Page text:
Caught in the rain in Rome
The rain is teeming down and we’re stuck, holed up in the souvenir shop at the Roman Forum.
We’ve already seen the Colosseum, spent the morning wandering through the amphitheatre with Lara our tour guide. The sun was shining then. We were able to wander through the ruins, alongside the thousands of other tourists, stopping to marvel at the size of the bricks used to make the stadium, and to peer out through the ‘windows’ onto the city below.
The Colosseum is every bit as impressive as you expect it to be. It is big, it is brash and there is a lot to see. It’s hard not to imagine the lions in the pit of the stadium and gladiators making their way into the centre.
I watched a documentary once, which compared how quickly crowds could get out of the colosseum versus a modern stadium during an emergency. The documentary, of course, used computer simulations to compare the stadiums based on the locations of the internal and external exits. It found that it would be quicker to get everyone out of the Colosseum than the most modern, highest-standard stadiums of today, not by much, but it’s still a pretty impressive feat by the Romans!
So we leave the Colosseum, sun still on our backs, but with clouds starting to appear and amble past the Arch of Constantine and over to the gates of the Roman Forum. We just make it inside when the heavens opened. And here we are
To make matters worse, it’s the end of summer and they haven’t had rain for months so the ancient drains can’t cope with all the water. Even if we wanted to brave the rain, the path ahead is blocked, the rain settling on the paved entry square and rising precariously to the top of the first step.
We think ourselves lucky – at least we hadn’t set out into the ruins yet. And slowly but surely those caught out in the rain start to appear, drenched. With no warning of the weather change few had come prepared with umbrellas. We buy out the plastic ponchos in the shop and as the rain begins to ease and the water slowly starts to drain away, make our own way out into the ruins.
It’s hard to concentrate on the history and appreciate the importance of these ruins with the rain still falling and large puddles blocking our path at various points along the way.
But I can remember when we were here 10 years ago, on a sunny day, walking quickly through the ruins to get to the Colosseum and hearing a guide talking about the Arch of Titus which commemorates the Roman Empire’s success in ‘sacking’ Jerusalem in 70AD. The age and significance of that particular structure blew us away.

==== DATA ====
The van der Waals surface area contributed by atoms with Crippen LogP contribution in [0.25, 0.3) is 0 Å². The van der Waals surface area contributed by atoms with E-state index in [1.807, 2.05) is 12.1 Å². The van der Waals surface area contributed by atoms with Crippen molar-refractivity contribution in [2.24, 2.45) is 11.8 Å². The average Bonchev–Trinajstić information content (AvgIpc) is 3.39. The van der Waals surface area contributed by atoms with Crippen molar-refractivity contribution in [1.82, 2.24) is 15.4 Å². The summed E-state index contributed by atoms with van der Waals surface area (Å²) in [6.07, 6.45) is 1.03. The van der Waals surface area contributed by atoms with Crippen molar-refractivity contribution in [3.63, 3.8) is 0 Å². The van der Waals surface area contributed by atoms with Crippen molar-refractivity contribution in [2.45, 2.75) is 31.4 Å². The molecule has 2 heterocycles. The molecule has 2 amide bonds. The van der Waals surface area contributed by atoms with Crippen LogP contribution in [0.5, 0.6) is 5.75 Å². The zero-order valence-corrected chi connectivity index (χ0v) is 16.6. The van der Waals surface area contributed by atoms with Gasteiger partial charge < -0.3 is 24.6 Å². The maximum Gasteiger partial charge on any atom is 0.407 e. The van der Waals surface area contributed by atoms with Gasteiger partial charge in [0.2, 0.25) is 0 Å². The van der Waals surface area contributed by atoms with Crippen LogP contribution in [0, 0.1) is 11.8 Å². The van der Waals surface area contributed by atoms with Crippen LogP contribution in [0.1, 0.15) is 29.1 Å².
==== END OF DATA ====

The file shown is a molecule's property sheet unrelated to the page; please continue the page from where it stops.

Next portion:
But that’s the thing about Rome – so much history and so many monuments commemorating the force and might of the Roman Empire.
And then there’s the Vatican. The first time we visited Rome and the Vatican I was equal parts overawed and sickened by the wealth and opulence of the place. Here is a place where artwork and gold drip from the walls, while outside gypsies and beggars accost tourists for money. But if you can get over the wealth of the Catholic Church, Vatican City is a remarkable place to visit.
And seriously, how can you not visit the Sistine Chapel while in Rome? It didn’t hold the spiritual air that I thought it would – but that may have more to do with the sheer volume of tourists in the chapel at any one time and the constant hum of the ‘shushers’ trying in vain to stop people talking.
There is so much to see at the Vatican you could spend days looking around it, but what ever you do, set aside plenty of time to meander through St Peter’s Basilica. The sheer scale of the cathedral is mind-blowing and there is so much to see – statues, paintings, tombs, altars… it’s hard to know where to look.
Rome is like that; you simply never know where to look. There’s the Spanish Steps, the Pantheon and the Trevi Fountain. But one of the things I love most about Rome is the ruins and monuments you happen to stumble upon while wandering through the city. Somehow we found ourselves outside the President’s Home and inside a beautiful cathedral.
But one of my favourite structures in Rome is the Il Vittoriano. I know many locals are appalled by the structure – it doesn’t have the historical credentials of its neighbours. But the size of this white marble structure never fails to impress me. Built between 1885 and 1911 to commemorate a unified Italy and its first King – Vittorio Emanuele II, the Il Vittoriano is often derided as the ‘wedding cake’. When the structure was being built a celebratory dinner was held. Inside the stomach of the large bronze horse that carries Emanuele II. Inside just a small part of the overall monument. Impressive huh?
And as if that’s not enough, from the top of the structure you get some amazing views over Rome, and in particular the Colosseum and the Roman Forum.
Fortunately by the time we made our way to the top it had stopped raining. Just.
We were here for four nights.
Was it long enough? There is so much to see, three days gives you a taste of the city, but you could spend weeks, if not months here!
Highlights: Where to begin? There is so much to see in this city – the Vatican, the Colosseum, Roman Forum, Il Vittoriano, Pantheon, Spanish Steps and then of course there are the piazzas…
I visited Rome as a tour host with the awesome Melbourne-based travel company Two’s A Crowd.
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